It’s very likely Rick Baker created something that made you smile, laugh, cringe, scream, or all of the above, as one of the most innovative and memorable creators of makeup effects in movie history. Rick tells Marc about being obsessed with movie makeup at 10 years old, watching monster movies on television, and drawing inspiration from Lon Chaney and his future colleague Dick Smith. But he had to fight to be accepted in an industry that didn’t want him, as he went on to create iconic cinema moments, from Star Wars to American Werewolf in London to dozens of versions of Eddie Murphy to The Grinch to gorillas. Lots and lots of gorillas. This episode is sponsored by Squarespace and the Adult Swim Podcast.
Living in Hawaii gives Woody Harrelson a pretty good perspective of what life should really be about. It’s a mentality that influences the way he chooses projects, the way he engages in activism, and the way he fulfills is spiritual side. Woody and Marc talk about this mindset and how it evolved over his career. He talks about the offer he turned down that would have kept Cheers on the air, the process he went through to get into the mind of a psychopath for Natural Born Killers, and the way his life changed after playing Larry Flynt, as well as some talk about Kingpin, No Country for Old Men, and Zombieland: Doubletap. This episode is sponsored by Living with Yourself on Netflix.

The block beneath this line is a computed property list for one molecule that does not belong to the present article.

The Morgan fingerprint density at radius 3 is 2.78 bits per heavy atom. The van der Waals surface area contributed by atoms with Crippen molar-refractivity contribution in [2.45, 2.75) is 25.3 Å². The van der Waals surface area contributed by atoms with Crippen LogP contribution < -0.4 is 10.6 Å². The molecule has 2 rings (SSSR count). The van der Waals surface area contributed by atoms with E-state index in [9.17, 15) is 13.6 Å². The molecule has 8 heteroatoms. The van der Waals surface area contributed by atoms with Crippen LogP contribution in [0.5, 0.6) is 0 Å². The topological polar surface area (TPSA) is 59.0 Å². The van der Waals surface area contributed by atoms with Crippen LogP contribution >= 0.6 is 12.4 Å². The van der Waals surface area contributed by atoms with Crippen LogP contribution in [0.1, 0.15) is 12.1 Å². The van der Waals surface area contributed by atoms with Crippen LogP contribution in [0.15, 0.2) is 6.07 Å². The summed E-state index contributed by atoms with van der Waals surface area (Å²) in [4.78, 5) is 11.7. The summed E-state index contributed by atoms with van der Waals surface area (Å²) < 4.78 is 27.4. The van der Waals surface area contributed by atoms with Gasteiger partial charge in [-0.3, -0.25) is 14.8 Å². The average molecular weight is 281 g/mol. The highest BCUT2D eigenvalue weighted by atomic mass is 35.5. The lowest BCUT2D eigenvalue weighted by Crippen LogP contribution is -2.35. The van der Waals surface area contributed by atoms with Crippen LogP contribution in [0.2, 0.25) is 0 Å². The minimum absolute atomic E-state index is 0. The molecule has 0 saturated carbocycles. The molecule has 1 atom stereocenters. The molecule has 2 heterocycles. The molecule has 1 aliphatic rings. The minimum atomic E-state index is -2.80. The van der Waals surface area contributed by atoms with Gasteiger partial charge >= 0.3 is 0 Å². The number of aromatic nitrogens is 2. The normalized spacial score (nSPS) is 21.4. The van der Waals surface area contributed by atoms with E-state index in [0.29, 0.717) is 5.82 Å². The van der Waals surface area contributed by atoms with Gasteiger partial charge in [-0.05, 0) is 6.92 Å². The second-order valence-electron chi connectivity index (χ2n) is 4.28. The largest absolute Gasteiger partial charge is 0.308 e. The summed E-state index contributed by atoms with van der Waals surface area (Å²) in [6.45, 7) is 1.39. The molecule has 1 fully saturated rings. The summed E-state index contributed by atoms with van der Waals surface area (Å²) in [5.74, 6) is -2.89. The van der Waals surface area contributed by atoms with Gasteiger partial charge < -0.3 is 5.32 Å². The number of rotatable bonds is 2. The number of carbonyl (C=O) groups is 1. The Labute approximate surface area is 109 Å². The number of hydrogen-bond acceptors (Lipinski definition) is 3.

Marc sees Rachel Maddow on TV almost every night. But there was a time when they saw each other every day, back when they worked together at Air America Radio. Rachel and Marc talk about those early radio days which turned out to be a transitional point in both of their lives. Rachel also explains how her early days of AIDS activism and public policy studies eventually led her to the broadcasting career she has now, which is something she never imagined herself doing. They also discuss depression, prayer, self-confidence, and why she felt compelled to write her new book, Blowout. This episode is sponsored by Vital Farms, Stamps.com, and The RealReal.
Jackie Tohn is the co-star on GLOW who Marc feels he knows the most. Not because they knew each other before making the show, but because they share backgrounds and upbringings that make them very familiar to each other. Jackie tells Marc about growing up on Long Island, intent on pursuing an acting career, only to be met with heartbreak after heartbreak, from pilots that didn’t go to last minute casting changes to an American Idol bust. Jackie explains how a disappointed friend helped snap her out of her funk and how she’s embracing her musical abilities in her comedy today. This episode is sponsored by SweeTango, The RealReal, Intersect by AWS, and Pepsi.